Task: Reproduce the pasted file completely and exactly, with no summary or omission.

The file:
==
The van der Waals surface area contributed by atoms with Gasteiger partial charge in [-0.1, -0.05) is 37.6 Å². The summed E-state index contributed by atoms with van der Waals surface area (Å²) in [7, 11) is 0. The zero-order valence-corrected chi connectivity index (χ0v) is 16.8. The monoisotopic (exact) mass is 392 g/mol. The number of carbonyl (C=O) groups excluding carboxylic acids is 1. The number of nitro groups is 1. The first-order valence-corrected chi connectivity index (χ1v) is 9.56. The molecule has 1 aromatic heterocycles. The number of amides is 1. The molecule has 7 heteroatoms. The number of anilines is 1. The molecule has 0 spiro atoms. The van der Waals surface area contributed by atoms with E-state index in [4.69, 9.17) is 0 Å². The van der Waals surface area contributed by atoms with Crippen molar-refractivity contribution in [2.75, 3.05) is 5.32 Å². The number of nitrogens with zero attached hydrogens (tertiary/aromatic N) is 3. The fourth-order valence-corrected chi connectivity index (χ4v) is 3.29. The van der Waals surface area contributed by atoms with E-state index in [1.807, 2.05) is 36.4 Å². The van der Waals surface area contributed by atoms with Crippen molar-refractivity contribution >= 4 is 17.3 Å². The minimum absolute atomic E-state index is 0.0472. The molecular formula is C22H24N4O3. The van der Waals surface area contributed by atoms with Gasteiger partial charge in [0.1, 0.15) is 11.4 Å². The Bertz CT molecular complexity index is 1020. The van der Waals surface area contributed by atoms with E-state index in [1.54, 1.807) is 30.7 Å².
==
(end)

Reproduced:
The van der Waals surface area contributed by atoms with Gasteiger partial charge in [-0.1, -0.05) is 37.6 Å². The summed E-state index contributed by atoms with van der Waals surface area (Å²) in [7, 11) is 0. The zero-order valence-corrected chi connectivity index (χ0v) is 16.8. The monoisotopic (exact) mass is 392 g/mol. The number of carbonyl (C=O) groups excluding carboxylic acids is 1. The number of nitro groups is 1. The first-order valence-corrected chi connectivity index (χ1v) is 9.56. The molecule has 1 aromatic heterocycles. The number of amides is 1. The molecule has 7 heteroatoms. The number of anilines is 1. The molecule has 0 spiro atoms. The van der Waals surface area contributed by atoms with E-state index in [4.69, 9.17) is 0 Å². The van der Waals surface area contributed by atoms with Crippen molar-refractivity contribution in [2.75, 3.05) is 5.32 Å². The number of nitrogens with zero attached hydrogens (tertiary/aromatic N) is 3. The fourth-order valence-corrected chi connectivity index (χ4v) is 3.29. The van der Waals surface area contributed by atoms with E-state index in [1.807, 2.05) is 36.4 Å². The van der Waals surface area contributed by atoms with Crippen molar-refractivity contribution >= 4 is 17.3 Å². The minimum absolute atomic E-state index is 0.0472. The molecular formula is C22H24N4O3. The van der Waals surface area contributed by atoms with Gasteiger partial charge in [0.1, 0.15) is 11.4 Å². The Bertz CT molecular complexity index is 1020. The van der Waals surface area contributed by atoms with E-state index in [1.54, 1.807) is 30.7 Å².